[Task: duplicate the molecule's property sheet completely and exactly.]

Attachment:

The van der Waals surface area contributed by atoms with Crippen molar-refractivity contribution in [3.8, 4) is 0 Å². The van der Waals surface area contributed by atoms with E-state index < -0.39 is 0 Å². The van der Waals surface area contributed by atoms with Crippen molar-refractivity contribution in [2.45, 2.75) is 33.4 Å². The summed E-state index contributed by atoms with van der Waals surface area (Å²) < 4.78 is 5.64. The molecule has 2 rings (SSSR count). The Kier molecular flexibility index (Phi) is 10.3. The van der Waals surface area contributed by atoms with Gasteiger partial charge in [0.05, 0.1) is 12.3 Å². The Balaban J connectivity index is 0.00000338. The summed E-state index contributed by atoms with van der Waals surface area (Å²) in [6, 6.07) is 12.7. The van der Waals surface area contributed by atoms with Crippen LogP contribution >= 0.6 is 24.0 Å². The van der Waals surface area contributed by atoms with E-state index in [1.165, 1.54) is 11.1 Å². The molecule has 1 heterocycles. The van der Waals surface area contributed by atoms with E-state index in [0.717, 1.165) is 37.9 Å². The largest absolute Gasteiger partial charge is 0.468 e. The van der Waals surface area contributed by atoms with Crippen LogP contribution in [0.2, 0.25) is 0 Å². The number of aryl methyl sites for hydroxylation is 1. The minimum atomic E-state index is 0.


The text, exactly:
The van der Waals surface area contributed by atoms with Crippen molar-refractivity contribution in [3.8, 4) is 0 Å². The van der Waals surface area contributed by atoms with E-state index < -0.39 is 0 Å². The van der Waals surface area contributed by atoms with Crippen molar-refractivity contribution in [2.45, 2.75) is 33.4 Å². The summed E-state index contributed by atoms with van der Waals surface area (Å²) < 4.78 is 5.64. The molecule has 2 rings (SSSR count). The Kier molecular flexibility index (Phi) is 10.3. The van der Waals surface area contributed by atoms with Gasteiger partial charge in [0.05, 0.1) is 12.3 Å². The Balaban J connectivity index is 0.00000338. The summed E-state index contributed by atoms with van der Waals surface area (Å²) in [6, 6.07) is 12.7. The van der Waals surface area contributed by atoms with Crippen LogP contribution >= 0.6 is 24.0 Å². The van der Waals surface area contributed by atoms with E-state index in [1.165, 1.54) is 11.1 Å². The molecule has 1 heterocycles. The van der Waals surface area contributed by atoms with E-state index in [0.717, 1.165) is 37.9 Å². The largest absolute Gasteiger partial charge is 0.468 e. The van der Waals surface area contributed by atoms with Crippen LogP contribution in [0.2, 0.25) is 0 Å². The number of aryl methyl sites for hydroxylation is 1. The minimum atomic E-state index is 0.